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The Cambridge History of English and American Literature in 18 Volumes (1907–21).
Volume III. Renascence and Reformation.

XI. The Poetry of Spenser

§ 16. Colin Clout’s Come Home Again

Language of this kind seems to show plainly that the poet’s advancement at court was barred by political obstacles. But he also had to encounter a certain opposition in the change of taste. In 1591, after a year spent with the English court, he returned to what he considered exile in Ireland, and there, in the form of an allegorical pastoral, called Colin Clout’s Come Home Again, he gave expression to his views about the contemporary state of manners and poetry. While exalting the person of the queen, with imagery never surpassed in richness, and paying noble compliments to those of her courtiers who had duly appreciated the beauties of The Faerie Queene, he reflects severely, through the mouth of Colin Clout, on the general state of courtly taste, especially in respect of love poetry:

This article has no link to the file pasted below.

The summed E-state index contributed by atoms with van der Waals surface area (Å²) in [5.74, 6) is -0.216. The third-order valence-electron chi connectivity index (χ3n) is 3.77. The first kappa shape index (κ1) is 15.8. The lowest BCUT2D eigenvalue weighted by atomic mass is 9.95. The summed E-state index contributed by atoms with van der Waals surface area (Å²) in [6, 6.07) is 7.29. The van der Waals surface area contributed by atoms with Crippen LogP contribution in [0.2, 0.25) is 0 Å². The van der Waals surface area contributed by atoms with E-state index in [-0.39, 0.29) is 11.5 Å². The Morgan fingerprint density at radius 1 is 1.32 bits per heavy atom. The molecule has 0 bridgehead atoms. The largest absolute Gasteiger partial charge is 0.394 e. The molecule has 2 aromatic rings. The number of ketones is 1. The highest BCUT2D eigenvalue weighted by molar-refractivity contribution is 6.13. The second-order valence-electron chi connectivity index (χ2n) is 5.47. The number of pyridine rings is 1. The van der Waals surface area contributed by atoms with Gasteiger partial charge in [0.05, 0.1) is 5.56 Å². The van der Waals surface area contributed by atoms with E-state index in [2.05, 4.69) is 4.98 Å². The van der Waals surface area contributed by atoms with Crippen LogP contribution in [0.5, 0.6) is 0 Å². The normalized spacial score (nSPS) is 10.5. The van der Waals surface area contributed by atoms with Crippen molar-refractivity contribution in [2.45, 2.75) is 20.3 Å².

• Not so, (quoth he) Love most aboundeth there.
  • For all the walls and windows there are writ,
  • All full of love, and love, and love my deare,
  • And all their talke and studie is of it.
  • Ne any there doth brave valiant seeme
  • Unlesse that some gay Mistresse badge he beares:
  • For with lewd speeches, and licentious deedes,
  • His mightie mysteries they do prophane,
  • And use his ydle name to other needs.
  • But as a complement for courting vaine.